Platinum Jubilee: Food
When the Queen came to the throne in 1952, some foods were still being rationed, including tea, sugar, butter, cheese, margarine, bacon, and meat. The final lifting of rations in 1954, immigration from Commonwealth countries and an increased interest in 'foreign' foods inspired by travel and cookery writers meant that tastes changed over the following decades.
Back in 1952 nearly half of all households ate no meals outside of the home and only one fifth ate one dinner a week out. But ambitious home cooks with enough disposable income had more labour saving gadgets to help them prepare food and an increasing number of cookery books for dinner parties.
The Kenwood Chef was a multipurpose stand mixer that could whisk, mix, knead dough, mince meat and much more. The A700 Chef was launched at the 1950 Ideal Home Show and Marguerite Patten, Britain's first TV cook, demonstrated the machine at Harrods in the same year.
Growing your own was a necessity during the days of rationing, but gardening and allotment keeping have been popular pastimes even during the 1960s and 70s when pre-prepared frozen vegetables became available. There has been a revival in the 21st century as more people take up trowels and grow their own produce.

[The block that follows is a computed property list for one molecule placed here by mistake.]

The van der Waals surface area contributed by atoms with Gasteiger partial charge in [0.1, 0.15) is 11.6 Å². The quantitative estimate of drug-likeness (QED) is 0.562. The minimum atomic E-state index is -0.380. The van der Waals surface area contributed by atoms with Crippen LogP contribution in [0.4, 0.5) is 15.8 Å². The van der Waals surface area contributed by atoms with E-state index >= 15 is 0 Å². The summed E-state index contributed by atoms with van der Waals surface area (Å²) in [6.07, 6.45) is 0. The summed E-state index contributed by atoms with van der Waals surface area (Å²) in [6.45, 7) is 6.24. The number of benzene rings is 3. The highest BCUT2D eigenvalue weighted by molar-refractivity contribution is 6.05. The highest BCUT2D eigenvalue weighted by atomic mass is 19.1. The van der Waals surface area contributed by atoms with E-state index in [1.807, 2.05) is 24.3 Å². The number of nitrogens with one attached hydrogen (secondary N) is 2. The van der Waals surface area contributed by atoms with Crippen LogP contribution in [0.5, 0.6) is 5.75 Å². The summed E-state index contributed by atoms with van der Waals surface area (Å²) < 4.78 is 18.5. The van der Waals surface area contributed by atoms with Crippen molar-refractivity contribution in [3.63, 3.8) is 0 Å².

Adam the Gardener was a popular column in the Sunday Express which advised readers what gardening tasks needed completing that week.
Coronation Chicken was created by Le Cordon Bleu cookery school in London for the Coronation Banquet in 1953. Originally known as Poulet Reine Elizabeth, it is described as chicken, boned and coated in a curry cream sauce. This recipe is from the Constance Spry Cookery Book of 1956, where the chicken is poached with vegetables and then cooled and mixed with a sauce made with red wine, apricot puree, mayonnaise, cream and curry powder.
SodaStream was formed as a company in 1903, producing a machine designed to be used by butlers in large houses to produce fizzy water for their employers and their guests. In the 1950s, smaller versions more suitable for average sized homes started to be manufactured. In the 1970s and 80s, newer cheaper models coupled with a catchy new advertising campaign made SodaStream a household name. The bubble soon burst as the novelty of creating your own fizzy drinks went flat.